Tag Archives: euthanasia


Holly, May 18, 1996 – October 18, 2012

Holly had a couple really good days last weekend, but she had a serious coughing fit last Sunday night, and by Monday, her breathing had gotten pretty bad. On Tuesday, the vet drained some fluid from her chest, and her breathing got a little better — but it still wasn’t normal, and apparently her tumors had grown even more since the previous week. The vet increased her diuretic prescription (to help get rid of some of the fluid) but said that the remaining breathing problems were mostly caused by the solid masses, not by fluids.

I took most of the week off work. On Wednesday night, she seemed to rally. She’d been lying beside me on the couch, and then she did something that she’d done a thousand times before. She went into the bedroom, found Thunder lying on the bed, and meowed loudly. I came in and sat on the bed; Holly jumped up and walked over to Thunder, who proceeded to groom her thoroughly while she purred. It was the most normal moment we’d had since she’d gotten sick. Then she slept all night in her usual spot, curled up next to me.

On Thursday, she just seemed really exhausted. She did eat a couple times, but she spent most of the day either on my lap or right next to me, sleeping or just focusing on breathing. Thursday night, I had a vet come to the house and euthanize her.

Holly and Thunder in better days

I miss Holly’s purr, and I miss seeing her and Thunder play together. Thunder was pretty depressed that first night, but he seems to be doing okay and possibly even enjoying the extra attention I’m giving him. Every so often, though, he’ll go to a chair she spent a lot of her time on or to one of the cave-like cat beds I bought for her when she was sick and just sniff it thoroughly. They weren’t inseparable, but they were friends, and he’d lived with her since he was ten weeks old.



I’ve been spending a lot of time trying to decide how to decide when the end should come for Holly. It seems like the only way to find the right time is to wait too long and then look back and say to yourself “I wish I’d done this three days ago.”

Holly in the cave-like cat bed I bought to encourage her to stay out of the closet.

I turned to the Internet for help, because that’s what I do when I obsess over things. Many sites link to this Quality of Life Scale, which asks you to rate seven aspects of your pet’s life (pain, happiness, etc.) on a scale of 1-10. The highest possible score is 70, and anything above 35 is considered “acceptable”. I think this scale is deeply flawed: the categories overlap, the judging is subjective, and equal weight is given to things that aren’t equally important. One category (“more good days than bad”, which is separate from “happiness”) seems more relevant to humans than to cats; I don’t know what cats think about, but I don’t believe they really have a concept of “good days” or “bad days” or spend a lot of time comparing the present to the past. The scale also leaves out one important issue: reactions to medications, vet visits, and other medical procedures. Still, it asks some good questions and is worth looking at, if you ignore the scoring and just think about each question individually.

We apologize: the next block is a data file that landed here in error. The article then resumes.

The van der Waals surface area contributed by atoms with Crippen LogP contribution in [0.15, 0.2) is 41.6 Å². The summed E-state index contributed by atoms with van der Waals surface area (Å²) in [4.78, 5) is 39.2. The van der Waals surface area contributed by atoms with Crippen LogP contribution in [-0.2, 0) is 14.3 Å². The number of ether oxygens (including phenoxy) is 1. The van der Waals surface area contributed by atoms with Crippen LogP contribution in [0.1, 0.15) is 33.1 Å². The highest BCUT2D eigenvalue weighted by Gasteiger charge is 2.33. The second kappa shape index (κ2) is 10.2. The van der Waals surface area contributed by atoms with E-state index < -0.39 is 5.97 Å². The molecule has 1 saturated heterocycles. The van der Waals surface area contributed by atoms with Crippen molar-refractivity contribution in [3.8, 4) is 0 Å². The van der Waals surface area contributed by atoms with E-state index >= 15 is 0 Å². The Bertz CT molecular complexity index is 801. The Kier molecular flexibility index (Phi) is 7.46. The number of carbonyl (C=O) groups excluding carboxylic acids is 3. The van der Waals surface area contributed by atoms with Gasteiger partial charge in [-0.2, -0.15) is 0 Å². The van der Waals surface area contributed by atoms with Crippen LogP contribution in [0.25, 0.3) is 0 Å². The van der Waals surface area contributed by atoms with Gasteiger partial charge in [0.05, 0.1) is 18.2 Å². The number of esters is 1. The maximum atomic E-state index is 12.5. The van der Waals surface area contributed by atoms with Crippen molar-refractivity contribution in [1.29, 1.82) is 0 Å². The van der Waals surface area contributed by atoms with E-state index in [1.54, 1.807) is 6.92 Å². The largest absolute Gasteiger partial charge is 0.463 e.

That seems to be the approach taken by the research study described in this journal paper. People who brought their cats and dogs for cancer treatment were given a questionnaire with questions similar to those on the Quality of Life Scale linked to above, but more specific, plus a few questions about their pets’ overall health and quality of life. Then they and their veterinarians were given a second questionnaire asking them to rate and comment on the usefulness of the first one. Finally, the researchers calculated how the answers to each question correlated with the owners’ perceptions of overall quality of life and looked at all the suggestions for improvement. This looks like it could be developed into a useful tool for tracking how the quality of a cat’s (or dog’s) life is changing over time.

I started out looking for a magic formula that would tell me when it was time to euthanize Holly. I didn’t find one. The next best thing would have been to find a study that asked people who’d had a cat euthanized (or who’d decided to let their cat die naturally) about the decisions they’d made and what they wished they’d done differently. I didn’t find that either. I did get some insight into my own attitude, though — I decided it would be better to err on the side of shortening her life by a few days than to have her suffer. And I came up with my own private, Holly-centric set of questions:

  1. How’s her breathing?
  2. Is she dehydrated?
  3. Is she in pain?
  4. How much is she eating?
  5. Is the Insta-Purrâ„¢ still functioning?
  6. How much time is she spending in the closet?
  7. How much time is she spending looking out the window?
  8. Can she still jump, or at least climb, on furniture?
  9. How is she getting along with my other cat, Thunder?
  10. Are her twice-daily medications just annoying or traumatic? How about her visits to the vet?

In the end, though, it came down to this: I was watching her breathe, and I thought: this looks so tiring; if she stops now, that’s okay.